These wonderful truths are so closely linked together: they depend on one another, they are consistent with one another, and they characterise this dispensation. They were, in a peculiar manner, committed to the apostle Paul, who by them completed the Word of God (Col. 1: 25). Early last century, when the anchors were cast, one wrote of "the testimony of God which He is giving at this time," and enumerated the following truths as examples of that testimony:
"the peculiar glory of the exalted Man, its consequences in the sending of the Holy Ghost, the union of the church with its Head, the indwelling of the Comforter in the individual saints, their being members of His body, of His flesh, and His bones; the taking the bride up and presenting it to Himself, and the rapture of the saints: all that constitutes distinctively Christianity."1
How greatly we need to feed on and be formed by these truths.
When once the saints had been drawn together by the appreciation and affection for Christ, and by the love of the truth, it was not long before Satan attacked. The consequence of his attack was that the principle of independency was manifested (v. 30); the sailors tried to go out on their own. The Person of Christ and the truth of God unite and establish souls. When these are, in any measure, let go (collective) unity and (individual) establishment decline commensurately.
v. 33, 34
Paul's counsel to those on the ship was to partake of some food. How we need to feed on the Word of God. "Controversy may instruct but it seldom feeds the soul."2 When recovered, all these doctrines had to be fought for. They were rejected by the mass of the Christian profession. Yet the soul is not nourished by arguing and contending for the truth-rather by meditating on it and responding to God in worship on account of it.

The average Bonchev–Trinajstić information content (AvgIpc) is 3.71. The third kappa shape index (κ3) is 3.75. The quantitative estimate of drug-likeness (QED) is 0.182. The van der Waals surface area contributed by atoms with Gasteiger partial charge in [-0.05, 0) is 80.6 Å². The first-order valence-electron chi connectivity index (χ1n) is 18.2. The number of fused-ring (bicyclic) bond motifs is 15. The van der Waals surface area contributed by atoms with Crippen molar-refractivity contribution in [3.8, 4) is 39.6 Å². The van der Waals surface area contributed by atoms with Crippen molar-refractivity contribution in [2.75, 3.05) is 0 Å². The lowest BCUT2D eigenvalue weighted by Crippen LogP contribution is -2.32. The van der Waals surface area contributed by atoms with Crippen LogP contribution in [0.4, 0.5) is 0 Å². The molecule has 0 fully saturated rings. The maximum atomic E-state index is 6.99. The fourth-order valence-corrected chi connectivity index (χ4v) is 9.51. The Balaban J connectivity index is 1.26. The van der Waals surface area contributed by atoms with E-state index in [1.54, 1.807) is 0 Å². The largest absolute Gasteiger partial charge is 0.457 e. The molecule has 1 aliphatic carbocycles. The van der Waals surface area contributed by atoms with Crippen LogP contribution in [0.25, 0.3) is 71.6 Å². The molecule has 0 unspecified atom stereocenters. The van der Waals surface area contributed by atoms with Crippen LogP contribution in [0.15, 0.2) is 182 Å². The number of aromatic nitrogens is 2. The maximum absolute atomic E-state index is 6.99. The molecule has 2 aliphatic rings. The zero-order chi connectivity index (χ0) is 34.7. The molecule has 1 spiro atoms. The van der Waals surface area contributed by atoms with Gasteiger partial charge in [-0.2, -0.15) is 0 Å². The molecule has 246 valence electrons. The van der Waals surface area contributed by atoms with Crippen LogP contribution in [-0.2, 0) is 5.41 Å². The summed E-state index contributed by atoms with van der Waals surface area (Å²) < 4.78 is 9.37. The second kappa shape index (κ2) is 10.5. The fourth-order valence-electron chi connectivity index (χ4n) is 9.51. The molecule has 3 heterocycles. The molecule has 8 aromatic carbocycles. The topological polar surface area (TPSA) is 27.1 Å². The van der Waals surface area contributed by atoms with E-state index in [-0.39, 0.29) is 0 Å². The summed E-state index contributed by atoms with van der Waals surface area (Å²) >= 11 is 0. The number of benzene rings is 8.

v. 35, 36
Paul broke bread. This is obviously not the Lord's supper-but how forcibly does the use of the words describing his act remind us of it! The Lord's supper was one feature of the dispensation which was delivered to Paul in order to ensure its perpetuation until the Lord comes (1 Cor. 11: 23). In it there is seen the link between the three great positions of Christ mentioned earlier. The risen and ascended Lord delivered it to Paul. By celebrating it we announce the Lord's death. It is to continue until He comes again.